‘They’re settling in really well’: Three orphaned bear cubs adjusting to new home at Manitoba rescue

Black Bear Rescue Manitoba has some new guests that will be calling the shelter home for the spring and summer months.

Judy Stearns, the owner of the rescue, said three black bear cubs came into their possession last week.

The trio of sisters are all three months old and were found in Waywayseecappo, Man.

“It was first thought that their mother was struck by a vehicle, but new information has come to light that is believed she was actually shot,” said Stearns.

She said after their mother died, they stayed nearby and were on their own for a couple of days until they were found in a culvert and caught by Natural Resources staff.

The cubs were taken to the rescue and Stearns said even though they were nervous and scared, they took right away to drinking milk out of a dish – which she notes is important as it limits human contact – and were eventually playing and goofing around with each other.

“After they had their first little meal when they arrived, they had a really good long nap. And that’s when they woke up after that and they wanted to play. But they’re settling in really well.”

She said each cub has shown their own personality. One is very bold, while a second sibling is extremely shy and the third is in between the other two.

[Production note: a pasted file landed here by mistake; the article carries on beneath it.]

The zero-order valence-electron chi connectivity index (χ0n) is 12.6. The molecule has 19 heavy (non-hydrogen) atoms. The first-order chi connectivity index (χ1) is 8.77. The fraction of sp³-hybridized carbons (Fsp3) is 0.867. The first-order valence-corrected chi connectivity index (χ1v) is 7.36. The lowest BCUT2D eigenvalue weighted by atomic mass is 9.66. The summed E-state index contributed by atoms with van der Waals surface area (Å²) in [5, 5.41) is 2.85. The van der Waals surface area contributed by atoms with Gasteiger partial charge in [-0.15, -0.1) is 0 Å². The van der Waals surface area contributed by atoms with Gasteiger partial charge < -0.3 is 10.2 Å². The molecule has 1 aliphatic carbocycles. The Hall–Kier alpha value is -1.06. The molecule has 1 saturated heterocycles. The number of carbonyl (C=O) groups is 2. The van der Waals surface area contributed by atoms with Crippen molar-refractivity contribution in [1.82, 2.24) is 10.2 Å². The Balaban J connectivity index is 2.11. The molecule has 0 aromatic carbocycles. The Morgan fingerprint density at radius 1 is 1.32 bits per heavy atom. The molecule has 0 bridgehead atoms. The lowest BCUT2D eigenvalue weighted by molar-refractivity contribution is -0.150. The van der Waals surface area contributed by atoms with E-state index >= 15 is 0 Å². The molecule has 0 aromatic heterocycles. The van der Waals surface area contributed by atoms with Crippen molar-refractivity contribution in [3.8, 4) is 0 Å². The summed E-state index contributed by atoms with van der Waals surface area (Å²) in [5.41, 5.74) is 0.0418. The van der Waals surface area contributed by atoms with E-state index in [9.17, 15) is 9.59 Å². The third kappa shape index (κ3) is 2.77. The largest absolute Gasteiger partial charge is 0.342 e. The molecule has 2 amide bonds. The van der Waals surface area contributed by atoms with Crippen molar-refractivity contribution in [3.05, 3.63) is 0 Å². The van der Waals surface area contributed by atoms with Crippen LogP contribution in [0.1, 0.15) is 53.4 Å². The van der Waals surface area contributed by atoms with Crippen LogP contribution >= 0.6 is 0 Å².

Stearns said she never wants to see cubs orphaned and even though this is a tragic situation, there is a positive that has come from it. The sisters joining the rescue means their other bear cub Winston – who was found when he was just two-and-a-half weeks old – will have bear cubs to play with.

Right now, the cubs are separated as they are on different feeding schedules, but once everything lines up, all four bear cubs can be together.

“Winston really needs company. He’s a single cub that came in, which is not ideal for any cub. They’re very sociable and they like to play and they like to have company.”

She noted Winston has never even seen another bear – his eyes were still closed when he was brought to the rescue, meaning he never saw his mom.

Winston isn’t lonely, Stearns said, but once they can all be together, she knows it will benefit Winston.

“It’d be so much better when he’s in with those other cubs.”

Winston has been thriving, Stearns said, noting he weighs around 16 pounds, calling him a robust and chunky cub.

“His fur is beautiful and thick, he’s totally healthy. He’s very, very playful and high-energy. He’s right on target for where he should be for a bear cub his age.”

As for the three healthy cubs that arrived last week, Stearns said they don’t have names yet, but they will all start with the letter X, as the rescue names them alphabetically.

Come late fall, Stearns said all the bears will be released back into the wild where they can create a den to hibernate for the winter and then live the rest of their lives outdoors.

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